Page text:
Her medical therapy was amplified to include generic latanoprost, brimonidine 0.2%, and dorzolamide/ timolol fixed combination. This brought her IOP consistently down to the 09-10 mm range in each eye. She was referred for low vision rehabilitation and mobility training but chose not to go. For over two years of medical management, her visual fields and acuity remained stable. Then her visits became sporadic and she ceased retuning altogether, but refill requests came in from her pharmacy on a regular basis for the next 4 years. All of her medications were refilled when requested due to the harm that would be caused by a denial, but she refrained from scheduling an office visit. She was finally lost to follow up 2 years ago.

When faced with very advanced glaucoma, it is important to remember that if you can significantly lower IOP (by any acceptable modality) and keep it down, patients are not necessarily condemned to blindness and can remain stable.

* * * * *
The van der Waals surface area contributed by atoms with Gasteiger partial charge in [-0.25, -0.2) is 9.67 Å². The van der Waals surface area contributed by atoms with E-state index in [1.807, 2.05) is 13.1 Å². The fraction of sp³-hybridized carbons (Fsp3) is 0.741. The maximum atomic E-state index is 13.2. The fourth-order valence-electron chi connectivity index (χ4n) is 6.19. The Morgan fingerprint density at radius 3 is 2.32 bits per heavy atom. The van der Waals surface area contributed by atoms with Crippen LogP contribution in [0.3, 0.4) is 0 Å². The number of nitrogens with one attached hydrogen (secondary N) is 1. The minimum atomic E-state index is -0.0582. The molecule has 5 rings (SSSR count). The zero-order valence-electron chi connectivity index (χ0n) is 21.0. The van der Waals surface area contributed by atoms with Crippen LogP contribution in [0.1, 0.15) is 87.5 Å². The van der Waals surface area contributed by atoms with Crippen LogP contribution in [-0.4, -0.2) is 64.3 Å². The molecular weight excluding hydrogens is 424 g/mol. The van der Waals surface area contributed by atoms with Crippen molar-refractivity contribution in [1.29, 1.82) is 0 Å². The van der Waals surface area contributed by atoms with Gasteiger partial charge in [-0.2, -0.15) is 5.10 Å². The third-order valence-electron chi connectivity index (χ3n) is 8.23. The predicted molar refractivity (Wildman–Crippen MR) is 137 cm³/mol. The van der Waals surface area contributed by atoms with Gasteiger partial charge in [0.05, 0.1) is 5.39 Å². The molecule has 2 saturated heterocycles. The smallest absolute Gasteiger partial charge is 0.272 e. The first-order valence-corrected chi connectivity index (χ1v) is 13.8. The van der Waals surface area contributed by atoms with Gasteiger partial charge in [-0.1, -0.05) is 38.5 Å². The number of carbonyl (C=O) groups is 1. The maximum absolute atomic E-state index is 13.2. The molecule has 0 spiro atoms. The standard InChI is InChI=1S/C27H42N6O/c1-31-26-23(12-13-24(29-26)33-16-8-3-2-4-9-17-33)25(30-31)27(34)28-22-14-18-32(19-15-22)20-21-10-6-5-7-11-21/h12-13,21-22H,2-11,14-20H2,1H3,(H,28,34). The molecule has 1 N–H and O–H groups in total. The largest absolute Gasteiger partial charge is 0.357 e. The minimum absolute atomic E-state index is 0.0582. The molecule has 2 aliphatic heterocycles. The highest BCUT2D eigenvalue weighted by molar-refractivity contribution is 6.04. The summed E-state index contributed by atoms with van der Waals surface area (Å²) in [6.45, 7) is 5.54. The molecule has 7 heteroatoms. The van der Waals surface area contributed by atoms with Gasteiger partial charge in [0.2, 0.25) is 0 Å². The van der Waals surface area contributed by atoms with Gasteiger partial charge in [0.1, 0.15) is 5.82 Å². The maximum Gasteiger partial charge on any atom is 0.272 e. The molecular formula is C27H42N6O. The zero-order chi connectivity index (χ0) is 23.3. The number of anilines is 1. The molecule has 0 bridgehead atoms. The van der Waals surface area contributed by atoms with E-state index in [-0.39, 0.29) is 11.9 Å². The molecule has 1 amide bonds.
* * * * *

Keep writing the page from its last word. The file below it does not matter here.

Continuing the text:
Attend & Earn 15-20 COPE Continuing Education Hours


Scottsdale, AZ
February 14-16, 2020

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Nashville, TN
November 1 – 3, 2019


Click on the toggles below to read previous case challenges.

Case Challenge 11 – July 2019

A 57 year old asymptomatic woman was referred for a glaucoma evaluation due to elevated intraocular pressure (IOP). Her visual acuity was 20/20 in each eye and pupils were normal without afferent defect. Her IOP was 25 mm Hg OD and 24 mm Hg OS. Her optic...

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Case Challenge 10 – May 2019

A 46-year-old woman presented for a scheduled IOP check and visual field as a glaucoma suspect. She had a history of breast cancer 5 years earlier and was using tamoxifen. She reported that she got some cleaning fluid in her right eye 4 weeks earlier. She...